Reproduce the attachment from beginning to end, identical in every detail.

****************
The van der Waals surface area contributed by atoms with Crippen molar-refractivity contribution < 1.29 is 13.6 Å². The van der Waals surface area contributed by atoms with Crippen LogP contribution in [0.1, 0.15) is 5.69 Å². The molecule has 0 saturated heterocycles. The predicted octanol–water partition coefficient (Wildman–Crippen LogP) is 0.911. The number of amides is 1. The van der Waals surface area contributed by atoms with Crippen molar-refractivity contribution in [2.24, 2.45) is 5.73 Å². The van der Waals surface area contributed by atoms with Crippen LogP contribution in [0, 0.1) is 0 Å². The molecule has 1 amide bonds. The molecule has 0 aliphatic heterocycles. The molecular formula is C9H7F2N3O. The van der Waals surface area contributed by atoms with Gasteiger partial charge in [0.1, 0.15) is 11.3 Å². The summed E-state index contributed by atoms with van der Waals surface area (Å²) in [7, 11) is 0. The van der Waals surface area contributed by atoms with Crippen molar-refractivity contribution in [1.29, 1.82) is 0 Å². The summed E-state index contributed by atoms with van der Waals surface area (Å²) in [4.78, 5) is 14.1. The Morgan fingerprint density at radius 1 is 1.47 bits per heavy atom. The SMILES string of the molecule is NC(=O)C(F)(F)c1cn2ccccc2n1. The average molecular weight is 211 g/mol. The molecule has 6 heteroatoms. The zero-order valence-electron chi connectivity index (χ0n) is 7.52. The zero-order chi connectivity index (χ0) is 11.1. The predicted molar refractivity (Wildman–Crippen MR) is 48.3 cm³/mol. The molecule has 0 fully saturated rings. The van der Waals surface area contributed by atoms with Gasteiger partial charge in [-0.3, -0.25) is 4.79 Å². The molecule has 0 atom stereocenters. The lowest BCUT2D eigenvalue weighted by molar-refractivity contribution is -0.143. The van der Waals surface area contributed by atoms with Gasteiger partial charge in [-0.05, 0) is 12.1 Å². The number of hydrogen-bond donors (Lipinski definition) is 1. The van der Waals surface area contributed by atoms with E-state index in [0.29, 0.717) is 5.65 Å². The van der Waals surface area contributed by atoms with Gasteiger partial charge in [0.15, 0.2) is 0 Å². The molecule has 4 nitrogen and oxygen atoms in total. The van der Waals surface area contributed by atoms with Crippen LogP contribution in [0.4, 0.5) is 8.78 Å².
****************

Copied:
The van der Waals surface area contributed by atoms with Crippen molar-refractivity contribution < 1.29 is 13.6 Å². The van der Waals surface area contributed by atoms with Crippen LogP contribution in [0.1, 0.15) is 5.69 Å². The molecule has 0 saturated heterocycles. The predicted octanol–water partition coefficient (Wildman–Crippen LogP) is 0.911. The number of amides is 1. The van der Waals surface area contributed by atoms with Crippen molar-refractivity contribution in [2.24, 2.45) is 5.73 Å². The van der Waals surface area contributed by atoms with Crippen LogP contribution in [0, 0.1) is 0 Å². The molecule has 1 amide bonds. The molecule has 0 aliphatic heterocycles. The molecular formula is C9H7F2N3O. The van der Waals surface area contributed by atoms with Gasteiger partial charge in [0.1, 0.15) is 11.3 Å². The summed E-state index contributed by atoms with van der Waals surface area (Å²) in [7, 11) is 0. The van der Waals surface area contributed by atoms with Crippen molar-refractivity contribution in [1.29, 1.82) is 0 Å². The summed E-state index contributed by atoms with van der Waals surface area (Å²) in [4.78, 5) is 14.1. The Morgan fingerprint density at radius 1 is 1.47 bits per heavy atom. The SMILES string of the molecule is NC(=O)C(F)(F)c1cn2ccccc2n1. The average molecular weight is 211 g/mol. The molecule has 6 heteroatoms. The zero-order valence-electron chi connectivity index (χ0n) is 7.52. The zero-order chi connectivity index (χ0) is 11.1. The predicted molar refractivity (Wildman–Crippen MR) is 48.3 cm³/mol. The molecule has 0 fully saturated rings. The van der Waals surface area contributed by atoms with Gasteiger partial charge in [-0.3, -0.25) is 4.79 Å². The molecule has 0 atom stereocenters. The lowest BCUT2D eigenvalue weighted by molar-refractivity contribution is -0.143. The van der Waals surface area contributed by atoms with Gasteiger partial charge in [-0.05, 0) is 12.1 Å². The number of hydrogen-bond donors (Lipinski definition) is 1. The van der Waals surface area contributed by atoms with E-state index in [0.29, 0.717) is 5.65 Å². The van der Waals surface area contributed by atoms with Gasteiger partial charge in [0.15, 0.2) is 0 Å². The molecule has 4 nitrogen and oxygen atoms in total. The van der Waals surface area contributed by atoms with Crippen LogP contribution in [0.4, 0.5) is 8.78 Å².